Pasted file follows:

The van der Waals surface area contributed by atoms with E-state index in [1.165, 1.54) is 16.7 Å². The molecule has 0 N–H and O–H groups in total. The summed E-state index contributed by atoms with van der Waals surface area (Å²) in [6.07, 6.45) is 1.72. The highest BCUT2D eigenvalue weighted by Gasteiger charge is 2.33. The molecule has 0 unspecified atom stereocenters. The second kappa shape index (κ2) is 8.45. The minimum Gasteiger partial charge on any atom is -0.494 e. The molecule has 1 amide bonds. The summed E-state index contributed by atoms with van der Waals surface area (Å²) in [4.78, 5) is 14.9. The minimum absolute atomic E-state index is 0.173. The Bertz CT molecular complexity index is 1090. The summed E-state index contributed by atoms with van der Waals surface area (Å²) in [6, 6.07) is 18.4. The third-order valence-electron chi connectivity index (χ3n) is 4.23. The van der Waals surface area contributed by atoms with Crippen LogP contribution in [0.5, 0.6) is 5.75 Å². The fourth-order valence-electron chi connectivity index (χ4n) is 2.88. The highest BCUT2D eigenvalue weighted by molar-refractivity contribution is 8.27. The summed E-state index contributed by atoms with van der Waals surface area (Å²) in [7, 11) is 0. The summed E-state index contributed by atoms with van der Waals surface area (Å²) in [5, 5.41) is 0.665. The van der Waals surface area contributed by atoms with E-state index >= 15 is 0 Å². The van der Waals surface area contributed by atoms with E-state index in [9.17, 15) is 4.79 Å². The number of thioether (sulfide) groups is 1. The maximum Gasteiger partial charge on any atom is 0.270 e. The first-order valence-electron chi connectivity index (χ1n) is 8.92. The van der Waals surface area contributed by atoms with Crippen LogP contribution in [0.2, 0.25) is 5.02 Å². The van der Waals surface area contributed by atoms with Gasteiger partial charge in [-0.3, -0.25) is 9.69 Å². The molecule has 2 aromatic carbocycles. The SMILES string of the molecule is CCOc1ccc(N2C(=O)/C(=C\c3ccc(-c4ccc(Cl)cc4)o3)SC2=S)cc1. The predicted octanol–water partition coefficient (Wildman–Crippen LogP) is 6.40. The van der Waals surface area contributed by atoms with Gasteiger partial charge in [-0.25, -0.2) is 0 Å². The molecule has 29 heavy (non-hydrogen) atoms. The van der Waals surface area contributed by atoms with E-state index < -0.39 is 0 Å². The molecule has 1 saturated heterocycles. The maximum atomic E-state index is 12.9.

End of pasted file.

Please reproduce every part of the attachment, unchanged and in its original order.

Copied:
The van der Waals surface area contributed by atoms with E-state index in [1.165, 1.54) is 16.7 Å². The molecule has 0 N–H and O–H groups in total. The summed E-state index contributed by atoms with van der Waals surface area (Å²) in [6.07, 6.45) is 1.72. The highest BCUT2D eigenvalue weighted by Gasteiger charge is 2.33. The molecule has 0 unspecified atom stereocenters. The second kappa shape index (κ2) is 8.45. The minimum Gasteiger partial charge on any atom is -0.494 e. The molecule has 1 amide bonds. The summed E-state index contributed by atoms with van der Waals surface area (Å²) in [4.78, 5) is 14.9. The minimum absolute atomic E-state index is 0.173. The Bertz CT molecular complexity index is 1090. The summed E-state index contributed by atoms with van der Waals surface area (Å²) in [6, 6.07) is 18.4. The third-order valence-electron chi connectivity index (χ3n) is 4.23. The van der Waals surface area contributed by atoms with Crippen LogP contribution in [0.5, 0.6) is 5.75 Å². The fourth-order valence-electron chi connectivity index (χ4n) is 2.88. The highest BCUT2D eigenvalue weighted by molar-refractivity contribution is 8.27. The summed E-state index contributed by atoms with van der Waals surface area (Å²) in [7, 11) is 0. The summed E-state index contributed by atoms with van der Waals surface area (Å²) in [5, 5.41) is 0.665. The van der Waals surface area contributed by atoms with E-state index >= 15 is 0 Å². The van der Waals surface area contributed by atoms with E-state index in [9.17, 15) is 4.79 Å². The number of thioether (sulfide) groups is 1. The maximum Gasteiger partial charge on any atom is 0.270 e. The first-order valence-electron chi connectivity index (χ1n) is 8.92. The van der Waals surface area contributed by atoms with Crippen LogP contribution in [0.2, 0.25) is 5.02 Å². The van der Waals surface area contributed by atoms with Gasteiger partial charge in [-0.3, -0.25) is 9.69 Å². The molecule has 2 aromatic carbocycles. The SMILES string of the molecule is CCOc1ccc(N2C(=O)/C(=C\c3ccc(-c4ccc(Cl)cc4)o3)SC2=S)cc1. The predicted octanol–water partition coefficient (Wildman–Crippen LogP) is 6.40. The van der Waals surface area contributed by atoms with Gasteiger partial charge in [-0.25, -0.2) is 0 Å². The molecule has 29 heavy (non-hydrogen) atoms. The van der Waals surface area contributed by atoms with E-state index < -0.39 is 0 Å². The molecule has 1 saturated heterocycles. The maximum atomic E-state index is 12.9.